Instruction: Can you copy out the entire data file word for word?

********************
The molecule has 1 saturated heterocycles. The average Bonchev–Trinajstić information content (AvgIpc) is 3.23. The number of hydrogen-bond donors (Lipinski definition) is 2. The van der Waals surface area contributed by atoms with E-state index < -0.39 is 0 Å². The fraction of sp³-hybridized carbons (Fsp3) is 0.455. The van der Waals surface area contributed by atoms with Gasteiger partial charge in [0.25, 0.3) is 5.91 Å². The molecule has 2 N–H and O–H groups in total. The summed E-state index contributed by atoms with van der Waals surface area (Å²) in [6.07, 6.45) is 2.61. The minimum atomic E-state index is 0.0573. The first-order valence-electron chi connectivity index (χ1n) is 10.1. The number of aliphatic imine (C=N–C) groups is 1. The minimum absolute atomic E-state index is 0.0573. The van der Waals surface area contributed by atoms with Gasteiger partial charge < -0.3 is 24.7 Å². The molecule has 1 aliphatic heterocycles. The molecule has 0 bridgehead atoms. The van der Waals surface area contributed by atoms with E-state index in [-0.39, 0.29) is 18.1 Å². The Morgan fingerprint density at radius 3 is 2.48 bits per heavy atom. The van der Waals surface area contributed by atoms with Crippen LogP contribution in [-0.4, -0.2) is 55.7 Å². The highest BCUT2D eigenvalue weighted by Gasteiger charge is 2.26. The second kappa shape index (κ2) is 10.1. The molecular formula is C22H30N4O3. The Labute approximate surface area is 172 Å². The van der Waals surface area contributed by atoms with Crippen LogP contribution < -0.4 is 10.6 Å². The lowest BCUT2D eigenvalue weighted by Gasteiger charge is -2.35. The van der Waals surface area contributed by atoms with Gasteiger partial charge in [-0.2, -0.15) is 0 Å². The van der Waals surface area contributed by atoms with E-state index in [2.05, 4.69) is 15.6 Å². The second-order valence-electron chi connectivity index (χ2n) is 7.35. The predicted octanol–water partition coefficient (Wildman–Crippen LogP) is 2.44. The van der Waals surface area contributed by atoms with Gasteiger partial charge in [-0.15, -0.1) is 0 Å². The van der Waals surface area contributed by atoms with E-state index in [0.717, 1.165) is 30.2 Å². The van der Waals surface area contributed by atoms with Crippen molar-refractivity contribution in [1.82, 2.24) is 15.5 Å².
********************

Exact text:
The molecule has 1 saturated heterocycles. The average Bonchev–Trinajstić information content (AvgIpc) is 3.23. The number of hydrogen-bond donors (Lipinski definition) is 2. The van der Waals surface area contributed by atoms with E-state index < -0.39 is 0 Å². The fraction of sp³-hybridized carbons (Fsp3) is 0.455. The van der Waals surface area contributed by atoms with Gasteiger partial charge in [0.25, 0.3) is 5.91 Å². The molecule has 2 N–H and O–H groups in total. The summed E-state index contributed by atoms with van der Waals surface area (Å²) in [6.07, 6.45) is 2.61. The minimum atomic E-state index is 0.0573. The first-order valence-electron chi connectivity index (χ1n) is 10.1. The number of aliphatic imine (C=N–C) groups is 1. The minimum absolute atomic E-state index is 0.0573. The van der Waals surface area contributed by atoms with Gasteiger partial charge < -0.3 is 24.7 Å². The molecule has 1 aliphatic heterocycles. The molecule has 0 bridgehead atoms. The van der Waals surface area contributed by atoms with E-state index in [-0.39, 0.29) is 18.1 Å². The Morgan fingerprint density at radius 3 is 2.48 bits per heavy atom. The van der Waals surface area contributed by atoms with Crippen LogP contribution in [-0.4, -0.2) is 55.7 Å². The highest BCUT2D eigenvalue weighted by Gasteiger charge is 2.26. The second kappa shape index (κ2) is 10.1. The molecular formula is C22H30N4O3. The Labute approximate surface area is 172 Å². The van der Waals surface area contributed by atoms with Crippen LogP contribution < -0.4 is 10.6 Å². The lowest BCUT2D eigenvalue weighted by Gasteiger charge is -2.35. The van der Waals surface area contributed by atoms with Gasteiger partial charge in [-0.2, -0.15) is 0 Å². The van der Waals surface area contributed by atoms with E-state index in [2.05, 4.69) is 15.6 Å². The second-order valence-electron chi connectivity index (χ2n) is 7.35. The predicted octanol–water partition coefficient (Wildman–Crippen LogP) is 2.44. The van der Waals surface area contributed by atoms with Gasteiger partial charge in [-0.15, -0.1) is 0 Å². The van der Waals surface area contributed by atoms with E-state index in [0.717, 1.165) is 30.2 Å². The van der Waals surface area contributed by atoms with Crippen molar-refractivity contribution in [1.82, 2.24) is 15.5 Å².